Everything Else — 1A: Work detail, briefly (SPEC); 9A: Man with many fables (AESOP); 14A: Drop on a cheek (TEAR); 15A: Basic Latin word (AMAT); 16A: Whale feature (SPOUT); 17A: Golden Fleece ship (ARGO); 18A: Subculturist in black clothes and makeup (GOTH); 19A: Pageant crown (TIARA); 23A: Classroom recitation (PLEDGE); 24A: Oft-smelled rodent? (RAT); 25A: Otherwise (ELSE); 38A: Leprechaun's land (EIRE); 39A: WWII threat (U-BOAT); 40A: Nile reptile (ASP); 41A: Safe place (HAVEN); 42A: Boodles and Beefeater (GINS); 45A: Get very angry (SEETHE); 48A: Hockey great Bobby (ORR); 50A: Patronizes, as a restaurant (EATS AT); 60A: Blackens (CHARS); 61A: Crazy bird? (LOON); 63A: Approximately, in dates (CIRCA); 64A: Dormant (IDLE); 65A: Shallowest Great Lake (ERIE); 68A: Snowy hillside sight (SLED); 2D: Risk (PERIL); 4D: Three, so they say (CROWD); 5D: In an unspecific way (VAGUELY); 6D: Wild way to run (AMOK); 7D: After the deadline (LATE); 8D: Former anesthetic (ETHER); 9D: Quick on the uptake (ASTUTE); 10D: DeMille movie, e.g. (EPIC); 11D: Loll in a tub (SOAK); 12D: Sharing pronoun (OURS); 13D: School support gp. (PTA); 21D: Sales rep (AGENT); 22D: "The Art of Fugue" composer (BACH); 26D: Wound memento (SCAR); 27D: Canvas holder (EASEL); 29D: Shakespearean king (LEAR); 30D: Not on tape (LIVE); 31D: Geometry calculation (AREA); 32D: Rip apart (REND); 33D: Moonshine vessels (JUGS); 36D: CondÈ __ Publications (NAST); 44D: Sniffler's need (KLEENEX); 46D: "That's a shame" (HOW SAD); 51D: Convenient carryalls (TOTES); 52D: Watchdog's warning (SNARL); 53D: 3-Down abode (AERIE); 55D: Bone below the knee (SHIN); 56D: Long-eared leaper (HARE); 57D: SeaWorld attraction (ORCA); 58D: Commotion (TO-DO); 59D: Guatemala greeting (HOLA); 60D: IV units (CCS).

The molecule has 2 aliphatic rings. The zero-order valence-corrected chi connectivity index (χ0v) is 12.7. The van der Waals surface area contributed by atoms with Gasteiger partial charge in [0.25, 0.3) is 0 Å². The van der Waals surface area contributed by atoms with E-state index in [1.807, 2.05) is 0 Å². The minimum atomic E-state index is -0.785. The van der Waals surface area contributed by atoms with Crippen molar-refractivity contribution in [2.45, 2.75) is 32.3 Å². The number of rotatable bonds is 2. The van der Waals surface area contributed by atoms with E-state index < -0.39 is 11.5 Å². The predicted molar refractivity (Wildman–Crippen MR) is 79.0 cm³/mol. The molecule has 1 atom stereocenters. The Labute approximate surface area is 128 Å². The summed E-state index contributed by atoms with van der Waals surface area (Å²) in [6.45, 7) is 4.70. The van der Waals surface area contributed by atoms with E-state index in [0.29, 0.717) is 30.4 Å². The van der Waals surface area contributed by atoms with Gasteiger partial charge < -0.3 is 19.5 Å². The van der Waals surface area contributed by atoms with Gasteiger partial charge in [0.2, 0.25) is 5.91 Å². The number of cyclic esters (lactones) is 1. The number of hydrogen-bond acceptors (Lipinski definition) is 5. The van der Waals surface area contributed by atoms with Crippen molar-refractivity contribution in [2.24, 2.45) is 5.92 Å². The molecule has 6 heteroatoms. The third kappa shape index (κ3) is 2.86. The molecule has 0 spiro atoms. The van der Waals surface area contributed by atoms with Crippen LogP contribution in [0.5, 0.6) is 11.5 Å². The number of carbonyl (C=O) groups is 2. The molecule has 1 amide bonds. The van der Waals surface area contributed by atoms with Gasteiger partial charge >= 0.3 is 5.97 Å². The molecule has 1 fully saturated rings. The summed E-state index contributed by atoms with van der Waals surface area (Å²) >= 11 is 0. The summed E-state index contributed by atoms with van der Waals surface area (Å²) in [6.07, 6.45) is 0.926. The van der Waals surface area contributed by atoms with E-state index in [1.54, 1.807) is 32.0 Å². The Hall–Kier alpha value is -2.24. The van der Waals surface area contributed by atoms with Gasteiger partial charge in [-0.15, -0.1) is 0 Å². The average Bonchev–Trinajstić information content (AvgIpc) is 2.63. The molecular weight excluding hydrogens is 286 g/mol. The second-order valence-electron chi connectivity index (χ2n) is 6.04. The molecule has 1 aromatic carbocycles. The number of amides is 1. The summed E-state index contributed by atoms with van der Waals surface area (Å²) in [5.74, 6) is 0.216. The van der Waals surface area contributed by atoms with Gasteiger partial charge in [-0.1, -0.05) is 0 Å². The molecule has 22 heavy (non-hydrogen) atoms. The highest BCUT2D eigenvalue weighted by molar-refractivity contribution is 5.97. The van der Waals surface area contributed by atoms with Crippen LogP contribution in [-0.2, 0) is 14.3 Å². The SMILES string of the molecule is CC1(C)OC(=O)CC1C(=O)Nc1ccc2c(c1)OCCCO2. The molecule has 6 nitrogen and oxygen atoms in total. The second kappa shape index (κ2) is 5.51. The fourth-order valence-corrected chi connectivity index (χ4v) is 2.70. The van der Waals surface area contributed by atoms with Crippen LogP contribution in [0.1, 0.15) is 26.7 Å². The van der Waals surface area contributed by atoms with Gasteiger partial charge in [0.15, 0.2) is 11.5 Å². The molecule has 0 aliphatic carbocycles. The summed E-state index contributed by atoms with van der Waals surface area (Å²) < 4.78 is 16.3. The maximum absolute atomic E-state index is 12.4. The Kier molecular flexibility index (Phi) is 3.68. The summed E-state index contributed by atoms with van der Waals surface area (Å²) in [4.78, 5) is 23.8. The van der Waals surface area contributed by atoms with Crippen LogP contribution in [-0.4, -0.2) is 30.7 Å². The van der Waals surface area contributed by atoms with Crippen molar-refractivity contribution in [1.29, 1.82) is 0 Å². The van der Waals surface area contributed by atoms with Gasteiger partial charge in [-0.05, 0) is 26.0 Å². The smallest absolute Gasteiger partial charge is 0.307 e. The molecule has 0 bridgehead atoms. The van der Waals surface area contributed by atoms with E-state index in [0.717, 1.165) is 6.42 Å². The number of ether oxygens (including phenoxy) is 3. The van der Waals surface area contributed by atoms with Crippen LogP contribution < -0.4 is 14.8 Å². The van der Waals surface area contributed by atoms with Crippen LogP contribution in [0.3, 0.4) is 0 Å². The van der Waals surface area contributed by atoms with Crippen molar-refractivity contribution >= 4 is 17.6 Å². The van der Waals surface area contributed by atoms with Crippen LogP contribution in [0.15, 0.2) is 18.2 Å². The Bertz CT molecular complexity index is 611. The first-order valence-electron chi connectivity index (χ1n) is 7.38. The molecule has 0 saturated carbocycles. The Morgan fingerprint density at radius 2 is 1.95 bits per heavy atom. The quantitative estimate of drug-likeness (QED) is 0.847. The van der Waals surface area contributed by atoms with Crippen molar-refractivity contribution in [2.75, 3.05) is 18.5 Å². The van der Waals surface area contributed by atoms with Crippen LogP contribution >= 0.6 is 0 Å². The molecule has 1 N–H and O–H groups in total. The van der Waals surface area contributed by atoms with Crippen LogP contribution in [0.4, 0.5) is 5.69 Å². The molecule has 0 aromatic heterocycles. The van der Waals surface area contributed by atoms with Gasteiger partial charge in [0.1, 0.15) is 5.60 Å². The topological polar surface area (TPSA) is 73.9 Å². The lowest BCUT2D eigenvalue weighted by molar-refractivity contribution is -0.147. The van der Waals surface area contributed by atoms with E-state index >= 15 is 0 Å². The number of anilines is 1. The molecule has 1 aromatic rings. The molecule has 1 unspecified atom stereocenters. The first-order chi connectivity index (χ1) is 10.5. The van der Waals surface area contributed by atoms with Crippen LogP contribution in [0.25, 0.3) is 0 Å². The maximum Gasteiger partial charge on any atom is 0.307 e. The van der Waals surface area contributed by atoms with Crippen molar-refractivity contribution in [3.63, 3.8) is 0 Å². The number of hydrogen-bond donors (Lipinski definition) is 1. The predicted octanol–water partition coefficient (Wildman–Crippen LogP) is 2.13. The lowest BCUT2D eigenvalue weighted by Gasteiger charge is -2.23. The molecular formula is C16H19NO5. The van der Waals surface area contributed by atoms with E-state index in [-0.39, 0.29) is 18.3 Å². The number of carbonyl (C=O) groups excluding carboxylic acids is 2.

gjelizabeth said...